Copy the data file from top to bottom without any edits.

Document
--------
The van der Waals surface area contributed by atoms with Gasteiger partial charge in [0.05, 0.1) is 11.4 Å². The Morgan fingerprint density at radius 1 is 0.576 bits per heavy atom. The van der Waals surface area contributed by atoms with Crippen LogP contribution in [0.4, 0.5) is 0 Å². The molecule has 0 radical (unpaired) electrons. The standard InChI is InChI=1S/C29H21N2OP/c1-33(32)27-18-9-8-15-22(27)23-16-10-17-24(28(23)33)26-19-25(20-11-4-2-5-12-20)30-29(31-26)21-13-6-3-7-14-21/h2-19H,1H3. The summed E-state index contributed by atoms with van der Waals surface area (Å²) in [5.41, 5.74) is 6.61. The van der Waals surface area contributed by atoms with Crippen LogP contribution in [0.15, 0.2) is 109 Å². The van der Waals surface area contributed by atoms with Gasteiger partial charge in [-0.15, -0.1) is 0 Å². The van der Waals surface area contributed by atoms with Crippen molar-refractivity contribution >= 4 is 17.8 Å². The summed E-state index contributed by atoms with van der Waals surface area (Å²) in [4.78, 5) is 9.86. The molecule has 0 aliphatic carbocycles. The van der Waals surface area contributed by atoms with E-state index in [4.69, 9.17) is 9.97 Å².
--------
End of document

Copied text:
The van der Waals surface area contributed by atoms with Gasteiger partial charge in [0.05, 0.1) is 11.4 Å². The Morgan fingerprint density at radius 1 is 0.576 bits per heavy atom. The van der Waals surface area contributed by atoms with Crippen LogP contribution in [0.4, 0.5) is 0 Å². The molecule has 0 radical (unpaired) electrons. The standard InChI is InChI=1S/C29H21N2OP/c1-33(32)27-18-9-8-15-22(27)23-16-10-17-24(28(23)33)26-19-25(20-11-4-2-5-12-20)30-29(31-26)21-13-6-3-7-14-21/h2-19H,1H3. The summed E-state index contributed by atoms with van der Waals surface area (Å²) in [5.41, 5.74) is 6.61. The van der Waals surface area contributed by atoms with Crippen LogP contribution in [0.15, 0.2) is 109 Å². The van der Waals surface area contributed by atoms with Gasteiger partial charge in [-0.15, -0.1) is 0 Å². The van der Waals surface area contributed by atoms with Crippen molar-refractivity contribution >= 4 is 17.8 Å². The summed E-state index contributed by atoms with van der Waals surface area (Å²) in [4.78, 5) is 9.86. The molecule has 0 aliphatic carbocycles. The van der Waals surface area contributed by atoms with E-state index in [4.69, 9.17) is 9.97 Å².